If you abandoned the market in early March, as many investors did, and missed the five best return days when it rebounded 40% over the next six months, your portfolio would have lost nearly 30%. 

The point is that many of the market's best days occurred during the most volatile times in the market, which is why it's important to "stay the course" during these exact times. The "best days" do not happen when market volatility is low, and the market is moving up. They occur during volatile periods of market downturns. It's best not to pay attention to the financial news or check your portfolio daily during these times. You'll trick yourself into making a bad and very costly decision.

Tips for Dealing with Market Volatility

Riding out a volatile market is never easy. It doesn't help when investors frantically scour their accounts every day. History has shown that it's better to ride out periods of volatility and take advantage of upward stock market bursts it generates.

Here are some tips for keeping your calm while riding out severe volatility:

Keep it in Perspective

It's important to remember that market declines have always been a temporary interruption of its positive long-term trend throughout the stock market history. As the following graphic illustrates, short-term market declines appear as nothing more than blips on the market's long-term performance.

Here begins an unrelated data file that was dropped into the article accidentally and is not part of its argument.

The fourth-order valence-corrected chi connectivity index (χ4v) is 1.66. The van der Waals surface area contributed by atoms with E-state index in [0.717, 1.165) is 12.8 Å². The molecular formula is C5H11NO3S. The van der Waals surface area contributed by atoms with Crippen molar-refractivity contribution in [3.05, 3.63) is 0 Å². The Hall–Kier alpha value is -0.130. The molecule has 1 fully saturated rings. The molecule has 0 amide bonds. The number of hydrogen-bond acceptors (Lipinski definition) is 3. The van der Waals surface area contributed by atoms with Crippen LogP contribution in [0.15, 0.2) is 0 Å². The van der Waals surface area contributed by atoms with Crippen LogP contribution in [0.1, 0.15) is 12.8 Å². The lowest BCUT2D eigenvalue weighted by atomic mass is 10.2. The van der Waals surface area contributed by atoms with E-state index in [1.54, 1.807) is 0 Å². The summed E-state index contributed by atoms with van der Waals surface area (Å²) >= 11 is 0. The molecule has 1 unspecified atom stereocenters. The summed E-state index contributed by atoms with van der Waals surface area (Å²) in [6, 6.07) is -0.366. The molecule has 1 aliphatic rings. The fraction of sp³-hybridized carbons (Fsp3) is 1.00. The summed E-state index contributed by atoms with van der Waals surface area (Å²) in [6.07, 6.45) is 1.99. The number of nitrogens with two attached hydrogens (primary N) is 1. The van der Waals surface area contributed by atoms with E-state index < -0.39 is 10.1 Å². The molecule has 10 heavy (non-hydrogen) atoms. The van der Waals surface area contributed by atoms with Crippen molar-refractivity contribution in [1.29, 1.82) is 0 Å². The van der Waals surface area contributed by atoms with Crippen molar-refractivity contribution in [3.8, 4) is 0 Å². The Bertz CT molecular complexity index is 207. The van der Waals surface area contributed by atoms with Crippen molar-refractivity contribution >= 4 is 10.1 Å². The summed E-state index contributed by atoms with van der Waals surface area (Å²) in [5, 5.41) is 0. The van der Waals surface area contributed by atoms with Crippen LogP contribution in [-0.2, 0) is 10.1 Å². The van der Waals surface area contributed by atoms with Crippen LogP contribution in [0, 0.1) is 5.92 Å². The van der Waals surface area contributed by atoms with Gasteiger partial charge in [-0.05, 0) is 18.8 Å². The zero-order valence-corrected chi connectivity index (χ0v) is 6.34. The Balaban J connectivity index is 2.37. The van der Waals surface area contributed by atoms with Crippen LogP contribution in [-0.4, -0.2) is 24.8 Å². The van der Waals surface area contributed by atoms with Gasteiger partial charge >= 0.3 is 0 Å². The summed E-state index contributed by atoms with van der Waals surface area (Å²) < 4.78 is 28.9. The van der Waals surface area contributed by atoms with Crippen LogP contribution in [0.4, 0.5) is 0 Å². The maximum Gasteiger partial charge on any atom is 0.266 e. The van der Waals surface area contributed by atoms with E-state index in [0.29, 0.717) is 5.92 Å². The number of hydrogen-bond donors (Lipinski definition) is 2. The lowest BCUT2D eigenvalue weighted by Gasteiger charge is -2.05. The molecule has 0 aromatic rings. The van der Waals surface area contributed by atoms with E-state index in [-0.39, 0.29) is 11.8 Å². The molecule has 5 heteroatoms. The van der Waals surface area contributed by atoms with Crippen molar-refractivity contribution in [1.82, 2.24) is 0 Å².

Ignore the Media Noise

With its hyperbolic headlines and 24/7 news cycle, the media doesn't help. The media needs to sell advertising, and bad news sells better than good news. Pundits feed on fear to get ratings. However, much of the time, the information investors are getting is centered on driving viewership and not conveying optimal investment decisions. 

The media and punditry won't tell you that, while the news may be consequential at the moment, it has little if any impact on the long-term. While this month's investment returns or calamitous economic events may be consequential to our lives right now, their impact on our portfolio over a 20- or 30-year time frame is so minimal as to cause nothing more than a tiny blip on your long-term performance. (See the chart above)

Closing Thoughts

There has always been market volatility, which over the long term, has actually benefited investors. Without it, we wouldn’t see many of the big gains in the market. It’s essential to remember that, since its inception, the stock market has always rewarded patient and disciplined investors who adhere to a long-term strategy.

At Gardey Financial Advisors we help investors and their families navigate the market cycles through every economic season and answer any and all questions along the way.  If you find yourself in need of comprehensive wealth services, we invite you to take a tour of our website and learn more about our firm.  We best serve clients looking for exceptional client service, who value a long-term partnership, and have a minimum of $500,000 in investable assets.